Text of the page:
Do not eat the food of a begrudging host, do not crave his delicacies; for he is the kind of person who is always thinking about the cost. “Eat and drink,” he says to you, but his heart is not with you. You will vomit up the little you have eaten and will have wasted your compliments. Proverbs 23, verses 6-8.
Gee that’s a ray of sunshine, isn’t it?
My grandparents were good hosts. Even if he didn’t care for the company, my grandfather was usually polite, gracious in opening his home to family and friends. My mom tells stories of the Depression, when hobos would ride the rails (which weren’t far from the house) and how they would show up asking for food in exchange for work. She would have them sweep the stairs or do some small chore, then feed them a meal. From what I remember, I never saw my grandparents be unkind to people in their home. They weren’t begrudging hosts.
I can’t say the same thing for myself. After all, I live in the twenty-first century, home of modern man who is suspicious of everyone around him. I’m afraid to open up my home to others; maybe they won’t like it or, heaven forbid, maybe they will and want more. Maybe I will have to actually open my heart to them. It’s like Benjamin Franklin wrote the theme: fish and guests stink after 3 days.
We all know people who are miserly and stingy, the kind of person whose house you go to and they want you to take off your shoes, not use the bathroom because they just cleaned it, use only certain towels, give you only one glass of tap water (if that), and things like that. It’s rude isn’t it? You go to their place and you feel irked when you leave, like you’re sorry you went. I wouldn’t want to do that to someone even if they did it to me; would you? It’s not how my grandparents would have treated their visitors.
That’s when I remember that I’m a modern, twenty-first century man and I do it all the time in more ways than just when people show up at my door.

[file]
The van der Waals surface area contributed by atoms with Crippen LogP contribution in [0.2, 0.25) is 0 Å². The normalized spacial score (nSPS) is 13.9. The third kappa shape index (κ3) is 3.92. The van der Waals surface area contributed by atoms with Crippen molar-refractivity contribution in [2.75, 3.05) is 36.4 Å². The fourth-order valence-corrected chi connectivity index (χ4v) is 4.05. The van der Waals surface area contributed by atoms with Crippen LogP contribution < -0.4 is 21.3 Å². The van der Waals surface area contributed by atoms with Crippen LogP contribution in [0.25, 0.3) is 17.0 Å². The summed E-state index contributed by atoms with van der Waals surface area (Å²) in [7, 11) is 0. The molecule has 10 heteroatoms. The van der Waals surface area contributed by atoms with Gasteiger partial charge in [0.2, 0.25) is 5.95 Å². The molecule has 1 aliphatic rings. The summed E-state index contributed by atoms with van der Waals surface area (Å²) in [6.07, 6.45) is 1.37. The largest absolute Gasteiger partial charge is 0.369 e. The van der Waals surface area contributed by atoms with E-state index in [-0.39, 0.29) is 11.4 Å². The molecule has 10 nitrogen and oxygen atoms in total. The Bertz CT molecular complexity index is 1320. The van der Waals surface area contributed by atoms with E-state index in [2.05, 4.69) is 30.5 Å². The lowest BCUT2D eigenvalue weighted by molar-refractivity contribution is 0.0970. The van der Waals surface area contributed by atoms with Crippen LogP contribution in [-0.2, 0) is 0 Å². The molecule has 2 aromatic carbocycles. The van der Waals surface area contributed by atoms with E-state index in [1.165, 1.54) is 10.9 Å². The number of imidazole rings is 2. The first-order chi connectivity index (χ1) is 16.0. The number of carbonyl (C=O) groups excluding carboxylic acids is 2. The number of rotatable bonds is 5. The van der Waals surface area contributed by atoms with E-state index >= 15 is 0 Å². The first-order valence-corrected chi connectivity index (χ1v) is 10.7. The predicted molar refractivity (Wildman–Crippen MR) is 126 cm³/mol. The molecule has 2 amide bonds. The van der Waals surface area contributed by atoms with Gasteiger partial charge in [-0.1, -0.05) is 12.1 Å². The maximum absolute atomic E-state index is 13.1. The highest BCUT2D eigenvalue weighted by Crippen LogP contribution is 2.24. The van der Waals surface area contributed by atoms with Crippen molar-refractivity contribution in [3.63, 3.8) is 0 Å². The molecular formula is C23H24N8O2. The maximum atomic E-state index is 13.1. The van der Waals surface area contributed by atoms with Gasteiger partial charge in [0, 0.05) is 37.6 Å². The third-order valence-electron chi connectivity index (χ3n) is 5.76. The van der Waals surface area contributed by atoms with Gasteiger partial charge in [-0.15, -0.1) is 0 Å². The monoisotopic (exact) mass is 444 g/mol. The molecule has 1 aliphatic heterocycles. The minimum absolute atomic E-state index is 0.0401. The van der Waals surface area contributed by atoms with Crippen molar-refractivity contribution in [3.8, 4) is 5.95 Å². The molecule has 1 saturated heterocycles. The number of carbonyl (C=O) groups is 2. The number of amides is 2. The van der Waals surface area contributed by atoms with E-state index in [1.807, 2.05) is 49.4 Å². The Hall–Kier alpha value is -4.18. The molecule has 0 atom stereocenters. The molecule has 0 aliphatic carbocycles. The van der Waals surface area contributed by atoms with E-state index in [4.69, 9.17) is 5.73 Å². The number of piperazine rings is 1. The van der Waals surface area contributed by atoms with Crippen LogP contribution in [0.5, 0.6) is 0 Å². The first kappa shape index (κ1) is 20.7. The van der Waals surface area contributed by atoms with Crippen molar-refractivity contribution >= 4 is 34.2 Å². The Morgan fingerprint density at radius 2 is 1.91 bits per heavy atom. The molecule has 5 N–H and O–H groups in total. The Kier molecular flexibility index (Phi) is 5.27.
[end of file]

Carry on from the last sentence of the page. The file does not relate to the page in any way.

This is the point where comes to mind the New Testament story of Christ telling the sometimes-confused disciples about the person who is rewarded for their kindness even though they didn’t recognize Him in the guise of a stranger. It’s in Matthew 25, verses 35 through 45. “For I was hungry and you gave me something to eat. I was thirsty and you gave me something to drink. I was a stranger and you invited me in. I needed clothes and you clothed me. I was sick and you looked after me. I was in prison and you came to visit me.” When they didn’t understand, Jesus said what it meant: “I tell you the truth, whatever you did for one of the least of these brothers of mine, you did for me.”
Kind of sums up what it means to be a good host, doesn’t it? More than that, it kind of sums up what the heart of a hosting attitude will be. Boil it down and I believe “serve” is the key. He came to serve, not be served. So should we. We should do it in everything we do, not just in hosting others. If I died and went to heaven right now, God wouldn’t be a begrudging eternal host. He promised paradise and that is in all things. Why wait for heaven? How about we put that into play here and now?
I hate to say it (I really do) but you and I act begrudging towards God every day. We are stingy hosts, as in hosting Him in our lives. We hold back from him; we hold out on Him in our hearts. We only share with Him what we think He needs to know, not fully giving our thoughts, dreams, loves and dislikes, and everything else to Him. He doesn’t do that to us, though. When His Spirit moves in our lives, it does so fully. He wants us to do that same for Him by doing it for others. That heart of service, giving of myself without thinking “what about” is a hard thing to work on. I know it is for me and I’m guessing it may be for you too. How about we work on it together? That is a real ray of warm sunshine. We’ll be doing our God and our grandparents proud.